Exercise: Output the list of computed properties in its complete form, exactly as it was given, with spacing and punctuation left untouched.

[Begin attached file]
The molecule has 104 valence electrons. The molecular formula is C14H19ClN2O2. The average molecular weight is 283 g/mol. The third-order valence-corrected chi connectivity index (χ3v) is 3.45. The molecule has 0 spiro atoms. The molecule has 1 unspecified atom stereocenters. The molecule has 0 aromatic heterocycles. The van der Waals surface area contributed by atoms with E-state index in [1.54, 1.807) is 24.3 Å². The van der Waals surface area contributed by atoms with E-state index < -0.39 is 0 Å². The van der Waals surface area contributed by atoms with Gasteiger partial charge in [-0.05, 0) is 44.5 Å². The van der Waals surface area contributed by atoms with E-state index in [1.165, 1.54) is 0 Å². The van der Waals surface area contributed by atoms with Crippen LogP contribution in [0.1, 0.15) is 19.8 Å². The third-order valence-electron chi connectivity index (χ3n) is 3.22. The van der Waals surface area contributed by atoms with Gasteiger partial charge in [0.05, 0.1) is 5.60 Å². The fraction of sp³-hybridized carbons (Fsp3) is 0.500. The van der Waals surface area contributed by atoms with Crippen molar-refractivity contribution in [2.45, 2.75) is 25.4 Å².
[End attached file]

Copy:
The molecule has 104 valence electrons. The molecular formula is C14H19ClN2O2. The average molecular weight is 283 g/mol. The third-order valence-corrected chi connectivity index (χ3v) is 3.45. The molecule has 0 spiro atoms. The molecule has 1 unspecified atom stereocenters. The molecule has 0 aromatic heterocycles. The van der Waals surface area contributed by atoms with E-state index in [1.54, 1.807) is 24.3 Å². The van der Waals surface area contributed by atoms with E-state index < -0.39 is 0 Å². The van der Waals surface area contributed by atoms with Gasteiger partial charge in [-0.05, 0) is 44.5 Å². The van der Waals surface area contributed by atoms with E-state index in [1.165, 1.54) is 0 Å². The van der Waals surface area contributed by atoms with Crippen LogP contribution in [0.1, 0.15) is 19.8 Å². The third-order valence-electron chi connectivity index (χ3n) is 3.22. The van der Waals surface area contributed by atoms with Gasteiger partial charge in [0.05, 0.1) is 5.60 Å². The fraction of sp³-hybridized carbons (Fsp3) is 0.500. The van der Waals surface area contributed by atoms with Crippen molar-refractivity contribution in [2.45, 2.75) is 25.4 Å².